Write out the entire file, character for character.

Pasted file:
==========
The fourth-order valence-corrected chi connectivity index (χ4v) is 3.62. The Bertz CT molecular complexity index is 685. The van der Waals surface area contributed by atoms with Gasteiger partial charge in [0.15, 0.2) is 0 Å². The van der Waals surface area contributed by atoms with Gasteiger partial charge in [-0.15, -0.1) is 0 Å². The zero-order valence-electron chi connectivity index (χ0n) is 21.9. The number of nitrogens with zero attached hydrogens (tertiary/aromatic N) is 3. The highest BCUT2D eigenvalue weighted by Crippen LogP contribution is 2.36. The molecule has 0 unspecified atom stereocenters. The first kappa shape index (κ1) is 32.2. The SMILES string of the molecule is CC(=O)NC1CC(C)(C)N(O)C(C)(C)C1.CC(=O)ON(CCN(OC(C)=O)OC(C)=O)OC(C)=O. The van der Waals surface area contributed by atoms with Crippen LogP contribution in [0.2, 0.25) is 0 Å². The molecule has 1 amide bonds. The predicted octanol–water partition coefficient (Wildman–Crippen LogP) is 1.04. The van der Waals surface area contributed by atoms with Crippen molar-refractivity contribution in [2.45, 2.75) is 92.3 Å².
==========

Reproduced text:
The fourth-order valence-corrected chi connectivity index (χ4v) is 3.62. The Bertz CT molecular complexity index is 685. The van der Waals surface area contributed by atoms with Gasteiger partial charge in [0.15, 0.2) is 0 Å². The van der Waals surface area contributed by atoms with Gasteiger partial charge in [-0.15, -0.1) is 0 Å². The zero-order valence-electron chi connectivity index (χ0n) is 21.9. The number of nitrogens with zero attached hydrogens (tertiary/aromatic N) is 3. The highest BCUT2D eigenvalue weighted by Crippen LogP contribution is 2.36. The molecule has 0 unspecified atom stereocenters. The first kappa shape index (κ1) is 32.2. The SMILES string of the molecule is CC(=O)NC1CC(C)(C)N(O)C(C)(C)C1.CC(=O)ON(CCN(OC(C)=O)OC(C)=O)OC(C)=O. The van der Waals surface area contributed by atoms with Crippen LogP contribution in [0.2, 0.25) is 0 Å². The molecule has 1 amide bonds. The predicted octanol–water partition coefficient (Wildman–Crippen LogP) is 1.04. The van der Waals surface area contributed by atoms with Crippen molar-refractivity contribution in [2.45, 2.75) is 92.3 Å².